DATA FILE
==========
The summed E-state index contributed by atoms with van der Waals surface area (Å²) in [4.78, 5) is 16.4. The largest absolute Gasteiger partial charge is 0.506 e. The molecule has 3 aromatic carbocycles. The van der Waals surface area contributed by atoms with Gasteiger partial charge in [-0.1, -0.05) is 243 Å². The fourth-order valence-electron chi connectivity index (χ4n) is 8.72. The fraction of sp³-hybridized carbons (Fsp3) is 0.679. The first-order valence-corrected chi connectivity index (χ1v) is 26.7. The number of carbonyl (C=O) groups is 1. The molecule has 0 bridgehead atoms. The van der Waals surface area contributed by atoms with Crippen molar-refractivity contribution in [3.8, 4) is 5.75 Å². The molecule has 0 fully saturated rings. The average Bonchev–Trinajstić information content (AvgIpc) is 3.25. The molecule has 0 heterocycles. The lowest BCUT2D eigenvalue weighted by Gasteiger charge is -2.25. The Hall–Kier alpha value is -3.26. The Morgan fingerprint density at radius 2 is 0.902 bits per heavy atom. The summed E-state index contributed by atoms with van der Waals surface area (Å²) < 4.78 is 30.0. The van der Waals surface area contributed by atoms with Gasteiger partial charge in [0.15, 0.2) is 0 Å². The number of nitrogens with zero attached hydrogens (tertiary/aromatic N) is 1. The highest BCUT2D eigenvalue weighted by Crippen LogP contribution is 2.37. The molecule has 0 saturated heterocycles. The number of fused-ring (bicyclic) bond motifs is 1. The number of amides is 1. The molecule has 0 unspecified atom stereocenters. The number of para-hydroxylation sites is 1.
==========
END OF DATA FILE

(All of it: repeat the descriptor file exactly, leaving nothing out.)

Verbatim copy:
The summed E-state index contributed by atoms with van der Waals surface area (Å²) in [4.78, 5) is 16.4. The largest absolute Gasteiger partial charge is 0.506 e. The molecule has 3 aromatic carbocycles. The van der Waals surface area contributed by atoms with Gasteiger partial charge in [-0.1, -0.05) is 243 Å². The fourth-order valence-electron chi connectivity index (χ4n) is 8.72. The fraction of sp³-hybridized carbons (Fsp3) is 0.679. The first-order valence-corrected chi connectivity index (χ1v) is 26.7. The number of carbonyl (C=O) groups is 1. The molecule has 0 bridgehead atoms. The van der Waals surface area contributed by atoms with Crippen molar-refractivity contribution in [3.8, 4) is 5.75 Å². The molecule has 0 fully saturated rings. The average Bonchev–Trinajstić information content (AvgIpc) is 3.25. The molecule has 0 heterocycles. The lowest BCUT2D eigenvalue weighted by Gasteiger charge is -2.25. The Hall–Kier alpha value is -3.26. The Morgan fingerprint density at radius 2 is 0.902 bits per heavy atom. The summed E-state index contributed by atoms with van der Waals surface area (Å²) < 4.78 is 30.0. The van der Waals surface area contributed by atoms with Gasteiger partial charge in [0.15, 0.2) is 0 Å². The number of nitrogens with zero attached hydrogens (tertiary/aromatic N) is 1. The highest BCUT2D eigenvalue weighted by Crippen LogP contribution is 2.37. The molecule has 0 saturated heterocycles. The number of fused-ring (bicyclic) bond motifs is 1. The number of amides is 1. The molecule has 0 unspecified atom stereocenters. The number of para-hydroxylation sites is 1.